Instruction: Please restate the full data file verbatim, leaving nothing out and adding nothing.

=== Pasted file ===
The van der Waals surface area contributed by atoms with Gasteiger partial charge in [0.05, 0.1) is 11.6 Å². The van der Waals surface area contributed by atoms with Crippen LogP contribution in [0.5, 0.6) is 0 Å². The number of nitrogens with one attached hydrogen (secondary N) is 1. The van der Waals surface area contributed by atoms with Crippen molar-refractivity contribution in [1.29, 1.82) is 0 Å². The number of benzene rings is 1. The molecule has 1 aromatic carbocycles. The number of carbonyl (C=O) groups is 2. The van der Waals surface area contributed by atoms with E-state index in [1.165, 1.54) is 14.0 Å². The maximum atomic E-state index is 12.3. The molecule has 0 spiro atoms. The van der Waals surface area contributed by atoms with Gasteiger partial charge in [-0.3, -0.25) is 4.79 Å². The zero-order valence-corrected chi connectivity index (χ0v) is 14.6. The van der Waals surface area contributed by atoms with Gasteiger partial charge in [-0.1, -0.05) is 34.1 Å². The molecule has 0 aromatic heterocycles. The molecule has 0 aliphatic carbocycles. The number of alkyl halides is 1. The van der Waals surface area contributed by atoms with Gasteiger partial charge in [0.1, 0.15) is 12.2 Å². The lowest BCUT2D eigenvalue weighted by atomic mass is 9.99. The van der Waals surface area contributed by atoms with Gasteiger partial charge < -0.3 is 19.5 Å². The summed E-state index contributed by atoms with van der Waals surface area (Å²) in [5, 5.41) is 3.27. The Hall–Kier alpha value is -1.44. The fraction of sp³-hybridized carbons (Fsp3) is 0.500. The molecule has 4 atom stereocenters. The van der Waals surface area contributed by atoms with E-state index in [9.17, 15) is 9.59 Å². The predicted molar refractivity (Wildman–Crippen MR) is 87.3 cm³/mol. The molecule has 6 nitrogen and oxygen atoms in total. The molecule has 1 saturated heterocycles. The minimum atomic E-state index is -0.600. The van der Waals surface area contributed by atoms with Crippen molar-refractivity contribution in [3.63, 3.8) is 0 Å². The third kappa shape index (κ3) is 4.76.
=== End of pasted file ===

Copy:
The van der Waals surface area contributed by atoms with Gasteiger partial charge in [0.05, 0.1) is 11.6 Å². The van der Waals surface area contributed by atoms with Crippen LogP contribution in [0.5, 0.6) is 0 Å². The number of nitrogens with one attached hydrogen (secondary N) is 1. The van der Waals surface area contributed by atoms with Crippen molar-refractivity contribution in [1.29, 1.82) is 0 Å². The number of benzene rings is 1. The molecule has 1 aromatic carbocycles. The number of carbonyl (C=O) groups is 2. The van der Waals surface area contributed by atoms with E-state index in [1.165, 1.54) is 14.0 Å². The maximum atomic E-state index is 12.3. The molecule has 0 spiro atoms. The van der Waals surface area contributed by atoms with Gasteiger partial charge in [-0.3, -0.25) is 4.79 Å². The zero-order valence-corrected chi connectivity index (χ0v) is 14.6. The van der Waals surface area contributed by atoms with Gasteiger partial charge in [-0.1, -0.05) is 34.1 Å². The molecule has 0 aromatic heterocycles. The molecule has 0 aliphatic carbocycles. The number of alkyl halides is 1. The van der Waals surface area contributed by atoms with Gasteiger partial charge in [0.1, 0.15) is 12.2 Å². The lowest BCUT2D eigenvalue weighted by atomic mass is 9.99. The van der Waals surface area contributed by atoms with Gasteiger partial charge < -0.3 is 19.5 Å². The summed E-state index contributed by atoms with van der Waals surface area (Å²) in [5, 5.41) is 3.27. The Hall–Kier alpha value is -1.44. The fraction of sp³-hybridized carbons (Fsp3) is 0.500. The molecule has 4 atom stereocenters. The van der Waals surface area contributed by atoms with E-state index in [9.17, 15) is 9.59 Å². The predicted molar refractivity (Wildman–Crippen MR) is 87.3 cm³/mol. The molecule has 6 nitrogen and oxygen atoms in total. The molecule has 1 saturated heterocycles. The minimum atomic E-state index is -0.600. The van der Waals surface area contributed by atoms with Crippen molar-refractivity contribution in [3.63, 3.8) is 0 Å². The third kappa shape index (κ3) is 4.76.